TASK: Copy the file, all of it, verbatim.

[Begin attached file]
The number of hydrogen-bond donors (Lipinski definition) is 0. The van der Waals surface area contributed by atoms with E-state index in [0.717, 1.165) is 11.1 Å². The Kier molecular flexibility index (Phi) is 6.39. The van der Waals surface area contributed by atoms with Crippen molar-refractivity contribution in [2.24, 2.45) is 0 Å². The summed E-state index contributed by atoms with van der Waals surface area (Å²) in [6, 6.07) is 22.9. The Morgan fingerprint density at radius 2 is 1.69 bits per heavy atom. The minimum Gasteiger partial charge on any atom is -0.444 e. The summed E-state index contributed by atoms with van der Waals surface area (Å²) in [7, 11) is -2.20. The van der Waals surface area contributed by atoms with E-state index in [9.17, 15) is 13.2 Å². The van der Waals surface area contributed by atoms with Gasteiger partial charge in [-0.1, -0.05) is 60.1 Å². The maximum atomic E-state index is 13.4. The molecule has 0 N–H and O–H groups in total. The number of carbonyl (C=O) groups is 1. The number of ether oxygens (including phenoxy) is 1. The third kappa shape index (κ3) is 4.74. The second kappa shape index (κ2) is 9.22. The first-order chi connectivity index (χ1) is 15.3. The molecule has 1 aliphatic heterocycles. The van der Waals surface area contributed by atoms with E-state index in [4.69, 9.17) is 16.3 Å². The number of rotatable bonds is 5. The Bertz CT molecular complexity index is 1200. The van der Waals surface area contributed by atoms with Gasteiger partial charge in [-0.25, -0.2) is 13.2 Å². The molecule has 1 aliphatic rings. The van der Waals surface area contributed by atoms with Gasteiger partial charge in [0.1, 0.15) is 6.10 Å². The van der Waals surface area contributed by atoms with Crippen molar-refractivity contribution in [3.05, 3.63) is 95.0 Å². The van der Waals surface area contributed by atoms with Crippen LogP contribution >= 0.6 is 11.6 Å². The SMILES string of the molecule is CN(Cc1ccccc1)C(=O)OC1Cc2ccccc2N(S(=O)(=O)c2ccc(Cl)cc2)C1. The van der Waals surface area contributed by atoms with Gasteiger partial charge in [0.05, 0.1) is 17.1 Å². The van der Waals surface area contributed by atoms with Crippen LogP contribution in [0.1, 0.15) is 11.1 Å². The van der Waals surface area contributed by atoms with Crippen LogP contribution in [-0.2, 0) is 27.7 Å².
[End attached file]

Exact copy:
The number of hydrogen-bond donors (Lipinski definition) is 0. The van der Waals surface area contributed by atoms with E-state index in [0.717, 1.165) is 11.1 Å². The Kier molecular flexibility index (Phi) is 6.39. The van der Waals surface area contributed by atoms with Crippen molar-refractivity contribution in [2.24, 2.45) is 0 Å². The summed E-state index contributed by atoms with van der Waals surface area (Å²) in [6, 6.07) is 22.9. The Morgan fingerprint density at radius 2 is 1.69 bits per heavy atom. The minimum Gasteiger partial charge on any atom is -0.444 e. The summed E-state index contributed by atoms with van der Waals surface area (Å²) in [7, 11) is -2.20. The van der Waals surface area contributed by atoms with E-state index in [9.17, 15) is 13.2 Å². The van der Waals surface area contributed by atoms with Gasteiger partial charge in [-0.1, -0.05) is 60.1 Å². The maximum atomic E-state index is 13.4. The molecule has 0 N–H and O–H groups in total. The number of carbonyl (C=O) groups is 1. The number of ether oxygens (including phenoxy) is 1. The third kappa shape index (κ3) is 4.74. The second kappa shape index (κ2) is 9.22. The first-order chi connectivity index (χ1) is 15.3. The molecule has 1 aliphatic heterocycles. The van der Waals surface area contributed by atoms with E-state index in [4.69, 9.17) is 16.3 Å². The number of rotatable bonds is 5. The Bertz CT molecular complexity index is 1200. The van der Waals surface area contributed by atoms with Gasteiger partial charge in [-0.25, -0.2) is 13.2 Å². The molecule has 1 aliphatic rings. The van der Waals surface area contributed by atoms with Gasteiger partial charge in [0.1, 0.15) is 6.10 Å². The van der Waals surface area contributed by atoms with Crippen molar-refractivity contribution in [3.05, 3.63) is 95.0 Å². The van der Waals surface area contributed by atoms with Crippen LogP contribution >= 0.6 is 11.6 Å². The SMILES string of the molecule is CN(Cc1ccccc1)C(=O)OC1Cc2ccccc2N(S(=O)(=O)c2ccc(Cl)cc2)C1. The van der Waals surface area contributed by atoms with Gasteiger partial charge in [0.05, 0.1) is 17.1 Å². The van der Waals surface area contributed by atoms with Crippen LogP contribution in [0.1, 0.15) is 11.1 Å². The van der Waals surface area contributed by atoms with Crippen LogP contribution in [-0.2, 0) is 27.7 Å².